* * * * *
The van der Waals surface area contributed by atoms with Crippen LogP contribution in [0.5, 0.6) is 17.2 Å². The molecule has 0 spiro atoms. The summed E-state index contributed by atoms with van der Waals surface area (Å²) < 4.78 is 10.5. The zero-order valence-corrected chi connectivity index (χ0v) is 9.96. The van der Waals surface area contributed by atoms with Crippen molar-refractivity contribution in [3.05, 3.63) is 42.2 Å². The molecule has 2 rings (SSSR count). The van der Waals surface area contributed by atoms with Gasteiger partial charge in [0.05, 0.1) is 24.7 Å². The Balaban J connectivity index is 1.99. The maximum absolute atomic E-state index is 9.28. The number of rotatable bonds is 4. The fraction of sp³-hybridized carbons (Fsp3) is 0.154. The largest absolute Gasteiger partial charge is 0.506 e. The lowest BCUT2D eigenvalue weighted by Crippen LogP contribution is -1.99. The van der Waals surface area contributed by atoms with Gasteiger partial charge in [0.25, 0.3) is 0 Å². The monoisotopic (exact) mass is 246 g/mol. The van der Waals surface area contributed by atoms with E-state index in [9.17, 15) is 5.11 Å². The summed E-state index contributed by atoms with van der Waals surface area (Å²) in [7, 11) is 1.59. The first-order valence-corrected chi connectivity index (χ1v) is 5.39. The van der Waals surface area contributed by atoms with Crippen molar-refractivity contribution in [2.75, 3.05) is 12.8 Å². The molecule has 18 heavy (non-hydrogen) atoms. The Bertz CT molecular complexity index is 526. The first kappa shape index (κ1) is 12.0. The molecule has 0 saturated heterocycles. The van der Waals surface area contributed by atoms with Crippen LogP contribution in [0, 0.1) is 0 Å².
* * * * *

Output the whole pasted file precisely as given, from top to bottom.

The van der Waals surface area contributed by atoms with Crippen LogP contribution in [0.5, 0.6) is 17.2 Å². The molecule has 0 spiro atoms. The summed E-state index contributed by atoms with van der Waals surface area (Å²) < 4.78 is 10.5. The zero-order valence-corrected chi connectivity index (χ0v) is 9.96. The van der Waals surface area contributed by atoms with Crippen molar-refractivity contribution in [3.05, 3.63) is 42.2 Å². The molecule has 2 rings (SSSR count). The van der Waals surface area contributed by atoms with Gasteiger partial charge in [0.05, 0.1) is 24.7 Å². The Balaban J connectivity index is 1.99. The maximum absolute atomic E-state index is 9.28. The number of rotatable bonds is 4. The fraction of sp³-hybridized carbons (Fsp3) is 0.154. The largest absolute Gasteiger partial charge is 0.506 e. The lowest BCUT2D eigenvalue weighted by Crippen LogP contribution is -1.99. The van der Waals surface area contributed by atoms with Gasteiger partial charge in [0.25, 0.3) is 0 Å². The monoisotopic (exact) mass is 246 g/mol. The van der Waals surface area contributed by atoms with E-state index in [9.17, 15) is 5.11 Å². The summed E-state index contributed by atoms with van der Waals surface area (Å²) in [7, 11) is 1.59. The first-order valence-corrected chi connectivity index (χ1v) is 5.39. The van der Waals surface area contributed by atoms with Crippen molar-refractivity contribution in [2.75, 3.05) is 12.8 Å². The molecule has 18 heavy (non-hydrogen) atoms. The Bertz CT molecular complexity index is 526. The first kappa shape index (κ1) is 12.0. The molecule has 0 saturated heterocycles. The van der Waals surface area contributed by atoms with Crippen LogP contribution in [0, 0.1) is 0 Å².